Nina explicitly references The Seagull (1895) by Anton Chekhov. In that play Nina Mikhailovna is also a failed actress who has had a doomed love affair with a writer, Trigorin. Like Pedro in Nina, Trigorin returns to a former love – the mother of a friend. Nina and Trigorin in The Seagull had a child who died, and Pedro and Nina had a child who miscarried in Nina.

Nina has three epigraphs. The first is from Eugene O’Neill’s Long Day’s Journey Into Night: ‘But it cannot penetrate her preoccupation. She doesn’t seem to hear him. He gives us helplessly, shrinking into himself, even his defensive drunkenness taken from him, leaving him sick and sober(1995: 152-3). Like Nina the action in this play takes place in the course of a few hours, in this case between 8:30 a.m. and 12 a.m. The quotation conveys a similar sense of impotence – an inability to take action – that is also present in Nina (Serrano Baixauli 2009: 87).

The second epigraph is a quotation by Edward S. Curtis (1868-1952), a photographer of Native American Indians. It reads ‘No one wants to listen to the wailing of lost souls’. Ramón Fernández explains that he decided to use this quotation because it conveys the impossibility of being able to share one's sense of desolation with another (2006: 74).

The final epigraph comes from The Cherry Orchard by Anton Chekhov. It is the last line of this play and reads ‘The silence that sets in is disturbed only by the thud of an ax striking a tree far away in the orchard' (Chekhov 2003: 251). Serrano Baixauli argues that these three epigraphs exemplify the playwright’s interest in maintaining a connection with what is happening (other literature, events) in the world beyond his play (2009: 87).

There are a number of references to films and music: Lars von Trier’s film, Europa (1991); Annette Bening’s performance in The Grifters (1990); Death in Venice (1971); Cinema Paradiso (1988); Tiempos de azúcar (Sugar Times) (2001). Tiempos de azúcar is a Spanish film about unrequited love between friends.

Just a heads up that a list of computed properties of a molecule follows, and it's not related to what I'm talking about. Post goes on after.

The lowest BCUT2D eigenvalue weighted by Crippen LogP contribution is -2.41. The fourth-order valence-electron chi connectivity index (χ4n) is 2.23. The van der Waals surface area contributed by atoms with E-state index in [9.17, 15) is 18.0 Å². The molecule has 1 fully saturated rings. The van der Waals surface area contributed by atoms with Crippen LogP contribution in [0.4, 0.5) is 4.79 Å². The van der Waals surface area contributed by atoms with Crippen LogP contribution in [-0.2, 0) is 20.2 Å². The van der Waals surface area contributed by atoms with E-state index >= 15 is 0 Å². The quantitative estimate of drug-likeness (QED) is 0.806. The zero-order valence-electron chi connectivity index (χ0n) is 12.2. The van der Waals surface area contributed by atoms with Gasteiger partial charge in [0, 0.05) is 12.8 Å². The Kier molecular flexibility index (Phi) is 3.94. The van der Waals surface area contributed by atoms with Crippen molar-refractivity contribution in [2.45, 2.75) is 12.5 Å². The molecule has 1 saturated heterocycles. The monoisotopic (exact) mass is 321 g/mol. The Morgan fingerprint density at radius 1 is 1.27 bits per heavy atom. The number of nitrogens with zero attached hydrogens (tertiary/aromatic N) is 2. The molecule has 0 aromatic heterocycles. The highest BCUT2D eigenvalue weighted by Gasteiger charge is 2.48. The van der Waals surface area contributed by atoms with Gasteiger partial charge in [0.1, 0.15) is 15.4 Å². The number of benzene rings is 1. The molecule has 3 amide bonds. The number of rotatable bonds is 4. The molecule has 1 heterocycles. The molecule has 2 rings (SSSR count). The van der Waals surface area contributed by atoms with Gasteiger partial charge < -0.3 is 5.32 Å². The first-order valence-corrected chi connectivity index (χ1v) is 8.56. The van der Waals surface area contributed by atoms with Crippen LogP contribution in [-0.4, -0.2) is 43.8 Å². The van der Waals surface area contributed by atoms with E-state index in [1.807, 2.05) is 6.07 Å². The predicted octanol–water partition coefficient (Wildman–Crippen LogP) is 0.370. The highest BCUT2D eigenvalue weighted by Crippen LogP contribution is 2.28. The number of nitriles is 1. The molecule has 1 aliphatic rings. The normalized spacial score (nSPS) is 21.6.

Nina and Blas reminisce about Blas’s enjoyment of listening to a jazz programme presented by ‘Cifu’. This is the nickname of Juan Claudio Cifuentes who used to present A todo jazz on Spanish National Radio 3.

Nina quotes from Eugene O’Neill’s Long Day’s Journey into Night, ‘bastante no es suficiente’ (literally, ‘enough is not sufficient’), referring to the character Edmund’s line ‘Enough is not as good as a feast’ which he says when told he has had enough to drink. As an actress, Nina performed the role of maid in this play.

  • Chekhov, Anton. 2003. The Four Essential Plays: The Seagull; Uncle Vanya; Three Sisters; The Cherry Orchard, trans. Michael Henry Heim. New York, Modern Library

  • O’Neill, Eugene. 1995. Long Day’s Journey Into Night. London, Jonathan Cape

  • Ramón Fernández, José. 2006. Nina. Madrid, Teatro Español (in Spanish)

  • Serrano Baixauli, Rosa. 2009. ‘José Ramón Fernández: un teatro para y sobre personas’, Stichomythia, 9, 82-8 (in Spanish)

Critical response

Nina has been studied from the point of view of it being a re-interpretation of The Seagull (1895) by Anton Chekov (see Serrano Baixauli 2009).

Nina was awarded the Lope de Vega prize in 2003, before it had even been performed. In general, reviews of performances of the play have been positive. Critics call attention to the importance of good actors to carry the piece and differ in their opinions regarding the efficacy of the echoes of Chekhov’s The Seagull in adding something to the play. Some thought that the action came alive when the allusions to The Seagull were in fact played down and the play was allowed to speak for itself.

  • Serrano Baixauli, Rosa. 2009. ‘José Ramón Fernández: un teatro para y sobre personas’, Stichomythia, 9, 82-8 (in Spanish)

Further information

Information about the editions

In later versions of the play (2006; 2007) Nina is 31 years old. In the earlier 2003 version she is 28 years old. In the 2003 version Nina asks Blas at the end to have a daughter and name her Nina. This line is omitted from later editions.

Useful readings and websites
  • Materna, Linda. 2007. ‘Staging History, Time and Memory: Two Plays by José Ramón Fernández on the 2006 Madrid Summer Stage’, Western European Stages, 19.1

Entry written by Gwynneth Dowling. Last updated on 13 November 2010.